5. Advanced fluid modeling and PIC/MCC simulations of low-pressure ccrf discharges

    NASA Astrophysics Data System (ADS)

    Becker, M. M.; Kählert, H.; Sun, A.; Bonitz, M.; Loffhagen, D.

    2017-04-01

    Comparative studies of capacitively coupled radio-frequency discharges in helium and argon at pressures between 10 and 80 Pa are presented applying two different fluid modeling approaches as well as two independently developed particle-in-cell/Monte Carlo collision (PIC/MCC) codes. The focus is on the analysis of the range of applicability of a recently proposed fluid model including an improved drift-diffusion approximation for the electron component as well as its comparison with fluid modeling results using the classical drift-diffusion approximation and benchmark results obtained by PIC/MCC simulations. Main features of this time- and space-dependent fluid model are given. It is found that the novel approach shows generally quite good agreement with the macroscopic properties derived by the kinetic simulations and is largely able to characterize qualitatively and quantitatively the discharge behavior even at conditions when the classical fluid modeling approach fails. Furthermore, the excellent agreement between the two PIC/MCC simulation codes using the velocity Verlet method for the integration of the equations of motion verifies their accuracy and applicability.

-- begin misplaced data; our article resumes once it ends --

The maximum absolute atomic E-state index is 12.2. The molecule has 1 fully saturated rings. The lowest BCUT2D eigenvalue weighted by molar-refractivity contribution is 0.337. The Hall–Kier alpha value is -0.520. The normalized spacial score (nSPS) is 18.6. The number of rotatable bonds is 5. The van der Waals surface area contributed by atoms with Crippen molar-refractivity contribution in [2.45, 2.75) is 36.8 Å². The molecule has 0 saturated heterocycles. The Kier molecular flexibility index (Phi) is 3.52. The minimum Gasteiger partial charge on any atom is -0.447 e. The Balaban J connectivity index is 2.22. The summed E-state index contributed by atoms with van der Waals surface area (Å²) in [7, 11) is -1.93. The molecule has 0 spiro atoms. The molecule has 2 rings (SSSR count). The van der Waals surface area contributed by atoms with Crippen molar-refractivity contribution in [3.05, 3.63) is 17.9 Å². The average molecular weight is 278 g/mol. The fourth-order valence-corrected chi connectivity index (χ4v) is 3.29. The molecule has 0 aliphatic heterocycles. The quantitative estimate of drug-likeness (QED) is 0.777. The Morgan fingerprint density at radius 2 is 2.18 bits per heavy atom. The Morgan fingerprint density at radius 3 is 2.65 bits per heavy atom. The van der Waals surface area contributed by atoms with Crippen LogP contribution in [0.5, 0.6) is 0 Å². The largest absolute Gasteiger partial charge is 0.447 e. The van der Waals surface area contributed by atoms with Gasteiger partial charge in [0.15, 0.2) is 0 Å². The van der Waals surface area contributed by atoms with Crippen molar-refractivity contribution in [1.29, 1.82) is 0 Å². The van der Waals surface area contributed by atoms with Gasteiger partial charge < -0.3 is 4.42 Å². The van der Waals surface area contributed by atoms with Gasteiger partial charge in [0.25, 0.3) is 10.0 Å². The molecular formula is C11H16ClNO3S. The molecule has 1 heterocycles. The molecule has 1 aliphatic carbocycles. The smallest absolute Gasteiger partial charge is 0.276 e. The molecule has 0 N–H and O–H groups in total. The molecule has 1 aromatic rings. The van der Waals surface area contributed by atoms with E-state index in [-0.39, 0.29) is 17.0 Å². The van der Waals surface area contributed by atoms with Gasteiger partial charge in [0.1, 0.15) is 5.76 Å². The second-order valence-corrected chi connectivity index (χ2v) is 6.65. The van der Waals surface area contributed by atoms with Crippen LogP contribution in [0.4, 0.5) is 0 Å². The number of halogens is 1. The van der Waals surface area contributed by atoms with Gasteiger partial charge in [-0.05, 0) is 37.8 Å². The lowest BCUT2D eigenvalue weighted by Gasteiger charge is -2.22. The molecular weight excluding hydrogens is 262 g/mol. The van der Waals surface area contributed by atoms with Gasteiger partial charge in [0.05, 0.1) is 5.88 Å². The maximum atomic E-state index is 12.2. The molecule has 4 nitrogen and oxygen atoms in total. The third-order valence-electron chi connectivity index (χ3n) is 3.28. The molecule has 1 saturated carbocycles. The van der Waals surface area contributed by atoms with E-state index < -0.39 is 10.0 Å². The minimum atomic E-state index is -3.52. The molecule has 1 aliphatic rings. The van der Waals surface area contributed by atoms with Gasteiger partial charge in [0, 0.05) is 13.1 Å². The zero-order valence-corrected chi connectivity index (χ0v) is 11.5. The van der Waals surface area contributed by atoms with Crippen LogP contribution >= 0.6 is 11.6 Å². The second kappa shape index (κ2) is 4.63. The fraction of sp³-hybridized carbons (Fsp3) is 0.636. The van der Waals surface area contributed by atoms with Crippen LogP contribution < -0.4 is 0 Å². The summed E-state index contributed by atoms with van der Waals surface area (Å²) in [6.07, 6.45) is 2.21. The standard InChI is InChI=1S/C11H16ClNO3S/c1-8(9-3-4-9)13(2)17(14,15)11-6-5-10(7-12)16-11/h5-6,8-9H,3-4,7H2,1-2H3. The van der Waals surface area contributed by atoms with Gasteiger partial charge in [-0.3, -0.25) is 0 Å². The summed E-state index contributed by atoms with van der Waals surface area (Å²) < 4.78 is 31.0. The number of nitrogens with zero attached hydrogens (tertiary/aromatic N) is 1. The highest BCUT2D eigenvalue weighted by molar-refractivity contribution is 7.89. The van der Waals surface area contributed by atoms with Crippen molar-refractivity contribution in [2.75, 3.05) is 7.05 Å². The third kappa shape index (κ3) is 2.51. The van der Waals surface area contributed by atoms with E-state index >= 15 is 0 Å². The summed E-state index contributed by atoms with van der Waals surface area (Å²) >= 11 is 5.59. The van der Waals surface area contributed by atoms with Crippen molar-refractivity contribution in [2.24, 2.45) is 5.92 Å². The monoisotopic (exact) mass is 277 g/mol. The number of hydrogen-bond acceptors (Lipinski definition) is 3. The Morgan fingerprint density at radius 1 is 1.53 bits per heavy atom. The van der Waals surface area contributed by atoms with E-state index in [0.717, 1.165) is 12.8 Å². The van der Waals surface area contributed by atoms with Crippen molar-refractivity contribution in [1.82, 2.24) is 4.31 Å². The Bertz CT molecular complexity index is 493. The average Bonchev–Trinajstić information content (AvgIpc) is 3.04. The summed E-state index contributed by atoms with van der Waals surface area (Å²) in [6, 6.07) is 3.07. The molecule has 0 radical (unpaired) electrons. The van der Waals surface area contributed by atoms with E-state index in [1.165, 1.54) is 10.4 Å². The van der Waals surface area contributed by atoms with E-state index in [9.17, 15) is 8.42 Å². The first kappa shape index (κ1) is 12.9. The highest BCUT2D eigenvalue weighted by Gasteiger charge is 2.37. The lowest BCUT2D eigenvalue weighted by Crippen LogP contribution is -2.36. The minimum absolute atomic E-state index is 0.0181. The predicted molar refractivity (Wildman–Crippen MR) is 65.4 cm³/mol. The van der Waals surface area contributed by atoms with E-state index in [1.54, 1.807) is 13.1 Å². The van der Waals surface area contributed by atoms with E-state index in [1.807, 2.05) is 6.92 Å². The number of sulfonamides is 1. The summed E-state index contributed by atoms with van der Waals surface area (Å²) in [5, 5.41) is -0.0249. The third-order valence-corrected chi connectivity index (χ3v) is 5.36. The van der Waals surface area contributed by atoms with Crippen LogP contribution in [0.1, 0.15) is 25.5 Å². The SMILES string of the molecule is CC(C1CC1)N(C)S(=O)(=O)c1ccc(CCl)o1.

6. Advanced Coupled Simulation of Borehole Thermal Energy Storage Systems and Above Ground Installations

    NASA Astrophysics Data System (ADS)

    Welsch, Bastian; Rühaak, Wolfram; Schulte, Daniel O.; Bär, Kristian; Sass, Ingo